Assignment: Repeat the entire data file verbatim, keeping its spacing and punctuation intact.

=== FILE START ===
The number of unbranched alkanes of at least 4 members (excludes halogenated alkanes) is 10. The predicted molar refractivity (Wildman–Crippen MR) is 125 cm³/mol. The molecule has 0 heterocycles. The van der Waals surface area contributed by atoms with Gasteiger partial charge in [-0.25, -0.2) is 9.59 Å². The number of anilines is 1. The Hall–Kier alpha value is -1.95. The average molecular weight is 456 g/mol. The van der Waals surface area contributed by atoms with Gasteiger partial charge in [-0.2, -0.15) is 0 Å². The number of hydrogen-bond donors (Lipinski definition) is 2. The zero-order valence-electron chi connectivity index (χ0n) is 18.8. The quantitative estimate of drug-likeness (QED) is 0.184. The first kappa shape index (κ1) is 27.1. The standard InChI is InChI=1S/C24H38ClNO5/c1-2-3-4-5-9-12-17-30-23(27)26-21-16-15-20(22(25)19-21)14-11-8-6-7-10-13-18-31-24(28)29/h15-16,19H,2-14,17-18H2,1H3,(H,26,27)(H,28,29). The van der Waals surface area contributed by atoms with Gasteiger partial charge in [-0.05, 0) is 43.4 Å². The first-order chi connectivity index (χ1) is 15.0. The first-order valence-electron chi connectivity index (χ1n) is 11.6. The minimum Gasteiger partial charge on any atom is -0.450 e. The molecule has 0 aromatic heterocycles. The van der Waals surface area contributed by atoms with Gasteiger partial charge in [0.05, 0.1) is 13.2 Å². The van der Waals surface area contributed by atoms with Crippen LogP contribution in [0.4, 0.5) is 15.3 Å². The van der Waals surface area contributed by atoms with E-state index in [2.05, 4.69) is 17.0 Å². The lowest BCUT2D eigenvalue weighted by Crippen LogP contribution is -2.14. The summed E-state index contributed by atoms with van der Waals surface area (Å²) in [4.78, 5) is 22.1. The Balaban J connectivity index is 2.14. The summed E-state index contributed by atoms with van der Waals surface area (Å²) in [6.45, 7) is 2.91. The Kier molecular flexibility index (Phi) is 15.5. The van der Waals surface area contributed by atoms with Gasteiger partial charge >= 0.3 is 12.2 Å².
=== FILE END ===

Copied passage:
The number of unbranched alkanes of at least 4 members (excludes halogenated alkanes) is 10. The predicted molar refractivity (Wildman–Crippen MR) is 125 cm³/mol. The molecule has 0 heterocycles. The van der Waals surface area contributed by atoms with Gasteiger partial charge in [-0.25, -0.2) is 9.59 Å². The number of anilines is 1. The Hall–Kier alpha value is -1.95. The average molecular weight is 456 g/mol. The van der Waals surface area contributed by atoms with Gasteiger partial charge in [-0.2, -0.15) is 0 Å². The number of hydrogen-bond donors (Lipinski definition) is 2. The zero-order valence-electron chi connectivity index (χ0n) is 18.8. The quantitative estimate of drug-likeness (QED) is 0.184. The first kappa shape index (κ1) is 27.1. The standard InChI is InChI=1S/C24H38ClNO5/c1-2-3-4-5-9-12-17-30-23(27)26-21-16-15-20(22(25)19-21)14-11-8-6-7-10-13-18-31-24(28)29/h15-16,19H,2-14,17-18H2,1H3,(H,26,27)(H,28,29). The van der Waals surface area contributed by atoms with Gasteiger partial charge in [-0.05, 0) is 43.4 Å². The first-order chi connectivity index (χ1) is 15.0. The first-order valence-electron chi connectivity index (χ1n) is 11.6. The minimum Gasteiger partial charge on any atom is -0.450 e. The molecule has 0 aromatic heterocycles. The van der Waals surface area contributed by atoms with Gasteiger partial charge in [0.05, 0.1) is 13.2 Å². The van der Waals surface area contributed by atoms with Crippen LogP contribution in [0.4, 0.5) is 15.3 Å². The van der Waals surface area contributed by atoms with E-state index in [2.05, 4.69) is 17.0 Å². The lowest BCUT2D eigenvalue weighted by Crippen LogP contribution is -2.14. The summed E-state index contributed by atoms with van der Waals surface area (Å²) in [4.78, 5) is 22.1. The Balaban J connectivity index is 2.14. The summed E-state index contributed by atoms with van der Waals surface area (Å²) in [6.45, 7) is 2.91. The Kier molecular flexibility index (Phi) is 15.5. The van der Waals surface area contributed by atoms with Gasteiger partial charge >= 0.3 is 12.2 Å².